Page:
Amidst heightened concern over COVID-19 reinfection, a case has now emerged in Kerala of a man testing positive for coronovirus three times. While the man tested positive on the RT-PCR (real-time polymerase chain reaction test), the question of whether this is a case of reinfection or merely viral shedding can be proved only by genome sequencing.
Savio Joseph, a 38-year-old man from Thrissur, returned from Oman in June after recovering from the infection for the first time. He was first infected in March, while working in Muscat. He then quit his job as a service supervisor at an event management firm and returned home as the pandemic worsened in Oman. â€śFour people who worked as my subordinate died due to the infection,â€ť Savio told TNM, recounting that his first bout of the disease was severe. â€śI thought that I would die,â€ť he said.
However, when Savio presented with symptoms of COVID-19 - fever, breathing difficulty and chest - in July, he went in for another test, which returned positive. Savio was admitted at the Thrissur Government Medical College Hospital on July 22 and was discharged on August 11.
â€śThe symptoms persisted. I still had breathing difficulty. I have been keen to find out why and so I quit my job to take care of my health. I was told by a doctor at the District Hospital in Thrissur that it could be fibrosis that may develop in COVID-19 survivors. The first time, I got pneumonia and later I was given medicines for bronchitis,â€ť he said.
With Savioâ€™s breathing difficulties persisting, he went in for an RT-PCR test less than a month later, which once again came back positive. He once again was admitted at the Thrissur Government Medical College Hospital on September 5 and was discharged a week later on September 11 based on antigen test which came negative.
Savioâ€™s repeated hospitalisation has meant losing out on precious family time. His wife, a nurse in Kozhikode, had delivered twin daughters in April. But owing to his illness, Savio has been unable to visit his family fearing the risk of infecting them.
Advising others not to let their guard drop amid the pandemic, Savio said, â€śDonâ€™t think that the infection wonâ€™t be repeated; it could, and I am the example.â€ť
Reinfection or viral shedding?
So what explains Savio testing positive for the novel coronavirus on three occasions?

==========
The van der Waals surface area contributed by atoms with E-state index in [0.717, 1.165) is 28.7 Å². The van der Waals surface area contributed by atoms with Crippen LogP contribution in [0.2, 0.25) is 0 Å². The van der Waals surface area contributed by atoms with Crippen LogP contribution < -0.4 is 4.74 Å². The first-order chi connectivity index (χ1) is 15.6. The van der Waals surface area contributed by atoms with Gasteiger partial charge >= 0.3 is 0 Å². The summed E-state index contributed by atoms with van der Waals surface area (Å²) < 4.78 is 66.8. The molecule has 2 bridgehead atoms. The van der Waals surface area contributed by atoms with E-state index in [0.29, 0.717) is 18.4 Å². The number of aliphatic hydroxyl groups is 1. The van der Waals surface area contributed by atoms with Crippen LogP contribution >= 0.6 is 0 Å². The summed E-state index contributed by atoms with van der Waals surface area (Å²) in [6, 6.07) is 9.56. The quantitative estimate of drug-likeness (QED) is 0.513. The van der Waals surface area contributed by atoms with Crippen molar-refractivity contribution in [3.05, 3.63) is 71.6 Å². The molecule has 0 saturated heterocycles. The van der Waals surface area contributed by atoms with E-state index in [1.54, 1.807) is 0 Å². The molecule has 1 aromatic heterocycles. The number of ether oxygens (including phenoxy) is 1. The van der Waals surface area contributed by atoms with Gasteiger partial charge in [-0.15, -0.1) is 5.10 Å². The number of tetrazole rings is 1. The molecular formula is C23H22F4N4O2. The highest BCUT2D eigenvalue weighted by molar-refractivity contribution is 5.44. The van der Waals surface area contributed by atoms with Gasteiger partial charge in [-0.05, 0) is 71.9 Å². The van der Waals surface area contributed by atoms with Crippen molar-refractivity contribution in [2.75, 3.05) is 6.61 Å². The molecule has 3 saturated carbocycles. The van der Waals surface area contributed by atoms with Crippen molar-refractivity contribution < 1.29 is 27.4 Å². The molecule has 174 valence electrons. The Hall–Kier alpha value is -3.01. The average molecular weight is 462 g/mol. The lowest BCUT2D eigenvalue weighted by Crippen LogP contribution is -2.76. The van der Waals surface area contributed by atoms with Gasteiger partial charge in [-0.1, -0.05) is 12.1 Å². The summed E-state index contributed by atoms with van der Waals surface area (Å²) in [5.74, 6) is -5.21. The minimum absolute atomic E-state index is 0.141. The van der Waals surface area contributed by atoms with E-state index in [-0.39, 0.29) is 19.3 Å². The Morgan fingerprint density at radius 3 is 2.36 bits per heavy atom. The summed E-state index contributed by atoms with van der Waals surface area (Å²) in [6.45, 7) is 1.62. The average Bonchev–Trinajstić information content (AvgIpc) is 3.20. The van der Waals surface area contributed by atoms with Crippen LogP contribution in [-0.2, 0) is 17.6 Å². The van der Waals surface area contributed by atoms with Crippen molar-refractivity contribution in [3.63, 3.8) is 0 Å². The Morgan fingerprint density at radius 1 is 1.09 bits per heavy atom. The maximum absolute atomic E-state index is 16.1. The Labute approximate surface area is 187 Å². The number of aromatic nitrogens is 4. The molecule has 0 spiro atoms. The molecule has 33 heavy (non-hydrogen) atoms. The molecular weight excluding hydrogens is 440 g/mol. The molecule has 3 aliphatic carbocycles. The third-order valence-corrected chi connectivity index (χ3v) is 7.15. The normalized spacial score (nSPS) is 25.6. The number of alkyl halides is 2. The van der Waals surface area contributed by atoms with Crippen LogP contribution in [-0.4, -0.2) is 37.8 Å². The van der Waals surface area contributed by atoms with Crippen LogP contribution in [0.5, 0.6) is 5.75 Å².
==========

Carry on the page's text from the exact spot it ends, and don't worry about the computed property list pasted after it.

Thrissur District Medical Officer Dr KJ Reena said that Savio was the first such case in the district. She, however, explained to TNM that the RT-PCR test would show a positive result if it detected dead virus cells, which are no longer infectious.
â€śWe canâ€™t say whether it was reinfection or viral shedding as itâ€™s a new virus and its behaviour is yet to be thoroughly studied. Maybe it is reinfection, or it is the dormant virus [particles] which was in his body,â€ť said Dr Reena.
On the question of why Savio tested negative before his discharge, she pointed out, â€śThe antigen or RT-PCR results could be negative because the virus may not have not been detected [by the testing kits] when immunity was high and more antibodies developed. But it might have detected [the virus] when the immunity was low which resulted in the COVID-19 positive.â€ť
Dr B Ekbal, who heads the state expert committee that advises the Kerala government on the coronavirus, also believed that Savio was a case of viral shedding rather than a case of reinfection. â€śIt could be a case of false positive. Viral shedding would keep on happening and if a person is tested again, the result may become positive. This is called viral litter, that canâ€™t be termed as COVID-19 as that person canâ€™t be infectious,â€ť he said. â€śThe test is absolute, but there could be false negatives and positives; studies have been done on reinfection by isolating thousands of cases. But it hasnâ€™t been proved,â€ť he added.
Viral shedding occurs when a virus replicates inside your body and is released into the environment.
A doctor who works closely with COVID-19 patients told TNM that whether Savioâ€™s case was one of reinfection or viral shedding can be found out only by genomic sequencing. â€śSuch cases have come to our notice; but that can be confirmed as reinfection only on the basis of genomic studies,â€ť he said.
Genomic sequencing is the process of determining the DNA sequence of an organismâ€™s entire genome at one time.
â€śReinfection is also common but in this particular case we are not able to say if it was so. For three to four months the PCR would show positive results even in the recovered patients. This is RNA shedding, not replication of the virus,â€ť said the doctor.
The worldâ€™s first case of reinfection was reported in Hong Kong in August. The case of reinfection was established by genome sequencing, wherein the 33-year-old man, who had recovered from COVID-19 in April, tested positive for a variant of the SARS-CoV-2 virus four months later. In India, two cases of reinfection have been established by genome sequencing in Greater Noida Two health workers, who were asymptomatic, tested positive over three months after their recovery from COVID-19.